Republican Rep. Ileana Ros-Lehtinen is not having the Trump administration's position on bathroom access for transgender students.
The Trump administration recently rescinded an Obama-era interpretation of Title IX nondiscrimination laws that say transgender students must be allowed to use the school bathroom associated with their gender identity. That interpretation was in legal limbo.
Ros-Lehtinen, whose son is transgender, called that reversal "lamentable" and said the move could lead to "hostile treatment of transgender students."
She joins a chorus of opposition from Democrats in Congress and LGBTQ activists.
"This government, the federal government, the Department of Education, the Department of Justice is no longer standing up for transgender young people," Chad Griffin, the president of the Human Rights Campaign, said Thursday on MSNBC.
"It is nonsense; it is dangerous," Mara Keisling with the National Center for Transgender Equality said on CBS.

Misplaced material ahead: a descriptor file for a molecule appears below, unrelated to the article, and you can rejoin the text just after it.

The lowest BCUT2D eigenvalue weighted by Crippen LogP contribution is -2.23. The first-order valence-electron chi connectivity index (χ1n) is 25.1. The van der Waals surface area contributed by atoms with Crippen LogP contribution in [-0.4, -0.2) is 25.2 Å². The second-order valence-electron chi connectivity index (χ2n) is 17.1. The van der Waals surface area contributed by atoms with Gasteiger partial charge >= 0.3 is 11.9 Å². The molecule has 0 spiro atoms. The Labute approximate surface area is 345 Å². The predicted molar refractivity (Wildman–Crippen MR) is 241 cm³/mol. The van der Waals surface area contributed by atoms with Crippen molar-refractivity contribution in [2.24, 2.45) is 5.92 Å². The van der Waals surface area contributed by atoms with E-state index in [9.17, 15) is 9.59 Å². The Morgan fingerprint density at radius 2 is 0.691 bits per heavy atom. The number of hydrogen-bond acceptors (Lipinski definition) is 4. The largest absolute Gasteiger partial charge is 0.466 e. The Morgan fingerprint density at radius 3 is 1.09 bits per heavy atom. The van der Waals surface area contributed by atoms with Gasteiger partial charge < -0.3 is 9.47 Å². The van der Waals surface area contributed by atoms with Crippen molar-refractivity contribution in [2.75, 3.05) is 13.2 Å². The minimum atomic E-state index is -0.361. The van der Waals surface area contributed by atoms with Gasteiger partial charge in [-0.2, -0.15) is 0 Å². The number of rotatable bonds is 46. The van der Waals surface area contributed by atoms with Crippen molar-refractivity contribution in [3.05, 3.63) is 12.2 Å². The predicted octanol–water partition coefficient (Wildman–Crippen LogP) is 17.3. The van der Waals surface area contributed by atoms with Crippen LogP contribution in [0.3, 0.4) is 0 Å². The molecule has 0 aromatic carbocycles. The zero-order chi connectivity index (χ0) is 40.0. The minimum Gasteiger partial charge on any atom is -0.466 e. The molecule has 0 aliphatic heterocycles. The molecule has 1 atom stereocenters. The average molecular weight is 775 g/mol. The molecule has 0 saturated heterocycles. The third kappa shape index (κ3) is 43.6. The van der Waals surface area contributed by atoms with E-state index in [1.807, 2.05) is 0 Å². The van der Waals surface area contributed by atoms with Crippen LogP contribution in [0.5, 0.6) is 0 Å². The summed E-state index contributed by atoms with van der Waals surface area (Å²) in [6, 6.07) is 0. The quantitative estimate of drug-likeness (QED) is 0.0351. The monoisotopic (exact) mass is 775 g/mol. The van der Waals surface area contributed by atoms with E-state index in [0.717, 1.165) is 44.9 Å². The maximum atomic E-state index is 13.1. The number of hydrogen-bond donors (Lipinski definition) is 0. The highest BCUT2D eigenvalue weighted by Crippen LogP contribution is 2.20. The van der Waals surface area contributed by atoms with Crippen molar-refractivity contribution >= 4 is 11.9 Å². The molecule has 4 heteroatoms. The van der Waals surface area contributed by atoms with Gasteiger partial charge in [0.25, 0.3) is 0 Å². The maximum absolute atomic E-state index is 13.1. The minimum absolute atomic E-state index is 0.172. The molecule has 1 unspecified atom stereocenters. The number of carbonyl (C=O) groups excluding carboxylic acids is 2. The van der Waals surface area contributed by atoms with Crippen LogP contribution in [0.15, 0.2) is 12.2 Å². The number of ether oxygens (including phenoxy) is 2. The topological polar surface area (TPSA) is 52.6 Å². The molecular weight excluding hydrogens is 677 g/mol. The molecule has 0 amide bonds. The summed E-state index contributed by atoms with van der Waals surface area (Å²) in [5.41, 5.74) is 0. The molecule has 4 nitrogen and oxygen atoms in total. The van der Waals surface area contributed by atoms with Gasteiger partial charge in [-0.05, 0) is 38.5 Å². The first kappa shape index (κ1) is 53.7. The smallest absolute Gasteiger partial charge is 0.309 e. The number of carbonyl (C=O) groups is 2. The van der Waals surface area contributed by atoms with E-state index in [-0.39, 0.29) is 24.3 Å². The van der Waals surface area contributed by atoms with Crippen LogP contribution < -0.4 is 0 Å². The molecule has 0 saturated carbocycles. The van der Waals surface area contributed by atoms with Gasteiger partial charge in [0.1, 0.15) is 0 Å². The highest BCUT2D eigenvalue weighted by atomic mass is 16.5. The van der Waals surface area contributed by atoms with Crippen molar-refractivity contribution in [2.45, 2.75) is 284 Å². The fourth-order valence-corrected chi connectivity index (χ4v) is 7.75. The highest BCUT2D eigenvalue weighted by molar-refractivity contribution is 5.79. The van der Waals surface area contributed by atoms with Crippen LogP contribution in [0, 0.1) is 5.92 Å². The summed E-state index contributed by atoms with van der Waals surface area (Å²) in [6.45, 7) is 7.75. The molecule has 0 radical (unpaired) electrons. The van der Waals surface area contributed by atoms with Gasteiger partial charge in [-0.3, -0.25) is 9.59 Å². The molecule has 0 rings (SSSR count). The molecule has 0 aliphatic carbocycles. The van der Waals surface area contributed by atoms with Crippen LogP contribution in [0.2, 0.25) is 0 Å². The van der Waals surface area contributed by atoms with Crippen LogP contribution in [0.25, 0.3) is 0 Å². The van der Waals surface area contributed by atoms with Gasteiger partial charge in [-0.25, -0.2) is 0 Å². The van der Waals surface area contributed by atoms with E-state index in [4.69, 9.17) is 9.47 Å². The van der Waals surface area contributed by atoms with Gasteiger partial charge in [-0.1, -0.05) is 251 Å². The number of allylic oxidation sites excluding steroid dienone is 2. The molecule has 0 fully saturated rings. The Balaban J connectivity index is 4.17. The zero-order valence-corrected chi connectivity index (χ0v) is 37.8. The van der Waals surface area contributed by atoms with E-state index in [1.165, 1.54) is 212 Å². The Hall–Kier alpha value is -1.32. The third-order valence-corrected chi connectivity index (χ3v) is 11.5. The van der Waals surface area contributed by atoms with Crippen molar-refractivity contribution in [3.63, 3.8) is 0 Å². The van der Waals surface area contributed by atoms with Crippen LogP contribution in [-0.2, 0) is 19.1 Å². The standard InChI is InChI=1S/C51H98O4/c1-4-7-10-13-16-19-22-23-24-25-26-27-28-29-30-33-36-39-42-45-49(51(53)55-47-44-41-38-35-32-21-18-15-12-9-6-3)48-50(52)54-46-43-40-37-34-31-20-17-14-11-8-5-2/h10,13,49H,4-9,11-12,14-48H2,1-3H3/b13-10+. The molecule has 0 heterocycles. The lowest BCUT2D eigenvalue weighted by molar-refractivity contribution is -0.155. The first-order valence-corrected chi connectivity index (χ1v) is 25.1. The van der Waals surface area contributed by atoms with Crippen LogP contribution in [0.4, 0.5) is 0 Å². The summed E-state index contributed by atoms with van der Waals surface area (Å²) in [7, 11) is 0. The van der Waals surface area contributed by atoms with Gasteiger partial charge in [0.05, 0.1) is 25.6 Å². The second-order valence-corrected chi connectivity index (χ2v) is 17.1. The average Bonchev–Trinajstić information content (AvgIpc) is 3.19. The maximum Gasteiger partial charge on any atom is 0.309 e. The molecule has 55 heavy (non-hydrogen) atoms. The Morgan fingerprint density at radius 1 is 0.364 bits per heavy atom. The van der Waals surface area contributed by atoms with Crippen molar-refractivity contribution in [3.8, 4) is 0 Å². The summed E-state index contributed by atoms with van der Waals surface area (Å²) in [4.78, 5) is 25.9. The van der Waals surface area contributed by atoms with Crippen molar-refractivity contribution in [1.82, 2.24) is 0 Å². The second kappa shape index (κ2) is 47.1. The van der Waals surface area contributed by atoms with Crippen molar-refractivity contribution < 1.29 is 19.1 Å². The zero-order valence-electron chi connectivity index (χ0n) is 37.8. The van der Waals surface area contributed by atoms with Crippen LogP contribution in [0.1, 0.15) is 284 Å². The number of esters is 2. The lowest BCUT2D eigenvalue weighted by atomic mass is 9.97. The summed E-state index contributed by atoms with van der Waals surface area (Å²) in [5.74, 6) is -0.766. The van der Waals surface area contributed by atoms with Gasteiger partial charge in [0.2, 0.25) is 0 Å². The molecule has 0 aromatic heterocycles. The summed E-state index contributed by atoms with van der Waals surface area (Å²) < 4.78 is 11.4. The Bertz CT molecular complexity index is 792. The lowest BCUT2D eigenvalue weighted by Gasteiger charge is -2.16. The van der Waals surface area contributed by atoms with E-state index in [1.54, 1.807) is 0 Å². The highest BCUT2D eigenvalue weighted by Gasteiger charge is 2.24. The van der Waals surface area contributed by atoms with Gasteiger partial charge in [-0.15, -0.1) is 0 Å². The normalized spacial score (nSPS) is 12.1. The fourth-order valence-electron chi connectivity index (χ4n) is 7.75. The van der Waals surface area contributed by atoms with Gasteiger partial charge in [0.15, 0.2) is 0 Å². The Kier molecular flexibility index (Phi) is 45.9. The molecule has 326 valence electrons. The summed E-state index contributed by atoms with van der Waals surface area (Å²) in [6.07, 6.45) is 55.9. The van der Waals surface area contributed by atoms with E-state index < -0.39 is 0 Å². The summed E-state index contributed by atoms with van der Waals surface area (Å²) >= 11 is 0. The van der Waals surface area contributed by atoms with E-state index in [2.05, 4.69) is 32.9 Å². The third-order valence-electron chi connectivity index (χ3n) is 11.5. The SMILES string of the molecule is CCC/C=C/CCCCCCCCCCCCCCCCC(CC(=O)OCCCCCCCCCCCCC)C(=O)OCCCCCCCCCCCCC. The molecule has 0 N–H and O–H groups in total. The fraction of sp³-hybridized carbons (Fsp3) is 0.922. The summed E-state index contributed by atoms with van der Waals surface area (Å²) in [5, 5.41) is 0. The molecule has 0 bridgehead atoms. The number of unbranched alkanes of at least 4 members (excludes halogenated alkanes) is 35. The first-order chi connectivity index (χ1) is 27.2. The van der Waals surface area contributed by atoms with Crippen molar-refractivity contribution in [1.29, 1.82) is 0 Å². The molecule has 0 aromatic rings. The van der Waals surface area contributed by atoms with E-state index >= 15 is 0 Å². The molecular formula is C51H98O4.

Ros-Lehtinen introduced the Student Non-Discrimination Act in 2015 that would prohibit schools from discriminating against students based on their sexual orientation or gender identity. While it failed to pass the Senate almost two years ago, former President Barack Obama took on the issue in a 2016 memorandum.
It directed schools to allow students to use whatever bathroom they choose, citing Title IX protections. A Texas judge ultimately barred those guidelines from being implemented, and as a result, the Department of Education claims there will be no immediate impact on students.
The Trump administration says the issue of bathroom access for transgender students shouldn't be a federal directive.
"This issue was a very huge example of the Obama administration's overreach," U.S. Education Secretary Betsy DeVos said at the Conservative Political Action Conference on Thursday.
Ros-Lehtinen's fight is far from over. She plans to reintroduce the Student Non-Discrimination Act in the new Congress.